Design, Analysis, And Characterization Of Metamaterial Quasi-Optical Components For Millimeter-Wave Automotive Radar
Since their introduction by Mercedes Benz in the late 1990s, W-band radars operating at 76-77 GHz have found their way into more and more passenger cars. These automotive radars are typically used in adaptive cruise control, pre-collision sensing, and other driver assistance systems. While these systems are usually only about the size of two stacked cigarette packs, system size, and weight remains a concern for many automotive manufacturers.
In this dissertation, I discuss how artificially structured metamaterials can be used to improve lens-based automotive radar systems. Metamaterials allow the fabrication of smaller and lighter systems, while still meeting the frequency, high gain, and cost requirements of this application. In particular, I focus on the development of planar artificial dielectric lenses suitable for use in place of the injection-molded lenses now used in many automotive radar systems.
I begin by using analytic and numerical ray-tracing to compare the performance of planar metamaterial GRIN lenses to equivalent aspheric refractive lenses. I do this to determine whether metamaterials are best employed in GRIN or refractive automotive radar lenses. Through this study I find that planar GRIN lenses with the large refractive index ranges enabled by metamaterials have approximately optically equivalent performance to equivalent refractive lenses for fields of view approaching ±20°. I also find that the uniaxial nature of most planar metamaterials does not negatively impact planar GRIN lens performance.
I then turn my attention to implementing these planar GRIN lenses at W-band automotive radar frequencies. I begin by designing uniform sheets of W-band electrically-coupled LC resonator-based metamaterials. These metamaterial samples were fabricated by the Jokerst research group on glass and liquid crystal polymer (LCP) substrates and tested at Toyota Research Institute- North America (TRI-NA). When characterized at W-band frequencies, these metamaterials show material properties closely matching those predicted by full-wave simulations.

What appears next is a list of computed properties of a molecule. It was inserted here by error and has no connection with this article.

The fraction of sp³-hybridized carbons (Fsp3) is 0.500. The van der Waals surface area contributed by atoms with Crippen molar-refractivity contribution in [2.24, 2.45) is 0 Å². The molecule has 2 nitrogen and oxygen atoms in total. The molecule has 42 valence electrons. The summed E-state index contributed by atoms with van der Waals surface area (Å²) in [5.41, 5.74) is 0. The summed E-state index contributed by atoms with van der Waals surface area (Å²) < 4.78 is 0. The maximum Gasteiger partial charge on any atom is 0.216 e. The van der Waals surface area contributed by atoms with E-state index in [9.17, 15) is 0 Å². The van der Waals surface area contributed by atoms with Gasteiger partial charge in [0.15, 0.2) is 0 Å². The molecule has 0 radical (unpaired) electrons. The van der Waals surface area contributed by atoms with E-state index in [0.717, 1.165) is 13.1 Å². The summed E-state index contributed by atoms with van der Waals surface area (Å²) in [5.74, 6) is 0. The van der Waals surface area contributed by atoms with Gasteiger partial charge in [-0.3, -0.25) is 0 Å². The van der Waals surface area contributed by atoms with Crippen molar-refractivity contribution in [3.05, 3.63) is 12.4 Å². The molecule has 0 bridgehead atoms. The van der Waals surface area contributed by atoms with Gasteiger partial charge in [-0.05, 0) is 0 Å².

Due to the high losses associated with resonant metamaterials, I shift my focus to non-resonant metamaterials. I discuss the design, fabrication, and testing of non-resonant metamaterials for fabrication on multilayer LCP printed circuit boards (PCBs). I then use these non-resonant metamaterials in a W-band planar metamaterial GRIN lens. Radiation pattern measurements show that this lens functions as a strong collimating element.
Using similar lens design methods, I design a metamaterial GRIN lens from polytetrafluoroethylene-based (PTFE-based) non-resonant metamaterials. This GRIN lens is designed to match a target dielectric lens's radiation characteristics across a ±6° field of view. Measurements at automotive radar frequencies show that this lens has approximately the same radiation characteristics as the target lens across the desired field of view.
Finally, I describe the development of electrically reconfigurable metamaterials using thin-film silicon semiconductors. These silicon-based reconfigurable metamaterials were developed in close collaboration with several other researchers. My major contribution to the development of these reconfigurable metamaterials consisted of the initial metamaterial design. The Jokerst research group fabricated this initial design while TRI-NA characterized the fabricated metamaterial experimentally. Measurements showed approximately 8% variation in transmission under a 5 Volt DC bias. This variation in transmission closely matched the variation in transmission predicted by coupled electronic-electromagnetic simulation run by Yaroslav Urzhumov, one of other contributors to the development of the reconfigurable metamaterial.
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